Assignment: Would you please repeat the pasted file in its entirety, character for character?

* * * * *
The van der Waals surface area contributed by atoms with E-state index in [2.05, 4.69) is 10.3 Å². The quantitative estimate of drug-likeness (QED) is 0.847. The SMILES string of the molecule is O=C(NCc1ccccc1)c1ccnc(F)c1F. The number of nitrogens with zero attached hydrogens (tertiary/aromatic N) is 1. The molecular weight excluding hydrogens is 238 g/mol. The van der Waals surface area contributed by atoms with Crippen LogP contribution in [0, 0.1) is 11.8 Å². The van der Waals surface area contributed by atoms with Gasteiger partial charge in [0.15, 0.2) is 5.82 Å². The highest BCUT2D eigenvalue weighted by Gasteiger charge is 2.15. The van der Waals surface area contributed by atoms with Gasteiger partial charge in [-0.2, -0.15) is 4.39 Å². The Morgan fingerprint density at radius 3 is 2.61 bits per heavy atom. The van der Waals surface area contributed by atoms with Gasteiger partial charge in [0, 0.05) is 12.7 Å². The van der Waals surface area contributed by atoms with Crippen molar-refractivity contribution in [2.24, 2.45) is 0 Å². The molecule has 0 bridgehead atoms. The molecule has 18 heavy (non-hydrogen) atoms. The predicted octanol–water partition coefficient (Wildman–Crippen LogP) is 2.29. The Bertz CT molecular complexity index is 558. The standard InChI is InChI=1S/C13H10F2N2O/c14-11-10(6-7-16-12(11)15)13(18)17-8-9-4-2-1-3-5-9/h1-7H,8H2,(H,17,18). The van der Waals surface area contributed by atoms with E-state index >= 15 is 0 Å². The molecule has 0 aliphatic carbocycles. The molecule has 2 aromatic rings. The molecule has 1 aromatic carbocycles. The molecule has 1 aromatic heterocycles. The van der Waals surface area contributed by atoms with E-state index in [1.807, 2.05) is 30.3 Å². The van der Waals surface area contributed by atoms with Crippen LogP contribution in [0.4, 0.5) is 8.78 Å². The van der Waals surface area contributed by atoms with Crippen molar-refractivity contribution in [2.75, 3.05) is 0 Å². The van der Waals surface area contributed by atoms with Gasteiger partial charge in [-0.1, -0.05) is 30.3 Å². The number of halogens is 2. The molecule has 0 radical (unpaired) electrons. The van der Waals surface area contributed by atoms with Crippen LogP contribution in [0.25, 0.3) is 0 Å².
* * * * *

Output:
The van der Waals surface area contributed by atoms with E-state index in [2.05, 4.69) is 10.3 Å². The quantitative estimate of drug-likeness (QED) is 0.847. The SMILES string of the molecule is O=C(NCc1ccccc1)c1ccnc(F)c1F. The number of nitrogens with zero attached hydrogens (tertiary/aromatic N) is 1. The molecular weight excluding hydrogens is 238 g/mol. The van der Waals surface area contributed by atoms with Crippen LogP contribution in [0, 0.1) is 11.8 Å². The van der Waals surface area contributed by atoms with Gasteiger partial charge in [0.15, 0.2) is 5.82 Å². The highest BCUT2D eigenvalue weighted by Gasteiger charge is 2.15. The van der Waals surface area contributed by atoms with Gasteiger partial charge in [-0.2, -0.15) is 4.39 Å². The Morgan fingerprint density at radius 3 is 2.61 bits per heavy atom. The van der Waals surface area contributed by atoms with Gasteiger partial charge in [0, 0.05) is 12.7 Å². The van der Waals surface area contributed by atoms with Crippen molar-refractivity contribution in [2.24, 2.45) is 0 Å². The molecule has 0 bridgehead atoms. The molecule has 18 heavy (non-hydrogen) atoms. The predicted octanol–water partition coefficient (Wildman–Crippen LogP) is 2.29. The Bertz CT molecular complexity index is 558. The standard InChI is InChI=1S/C13H10F2N2O/c14-11-10(6-7-16-12(11)15)13(18)17-8-9-4-2-1-3-5-9/h1-7H,8H2,(H,17,18). The van der Waals surface area contributed by atoms with E-state index >= 15 is 0 Å². The molecule has 0 aliphatic carbocycles. The molecule has 2 aromatic rings. The molecule has 1 aromatic carbocycles. The molecule has 1 aromatic heterocycles. The van der Waals surface area contributed by atoms with E-state index in [1.807, 2.05) is 30.3 Å². The van der Waals surface area contributed by atoms with Crippen LogP contribution in [0.4, 0.5) is 8.78 Å². The van der Waals surface area contributed by atoms with Crippen molar-refractivity contribution in [2.75, 3.05) is 0 Å². The van der Waals surface area contributed by atoms with Gasteiger partial charge in [-0.1, -0.05) is 30.3 Å². The number of halogens is 2. The molecule has 0 radical (unpaired) electrons. The van der Waals surface area contributed by atoms with Crippen LogP contribution in [0.25, 0.3) is 0 Å².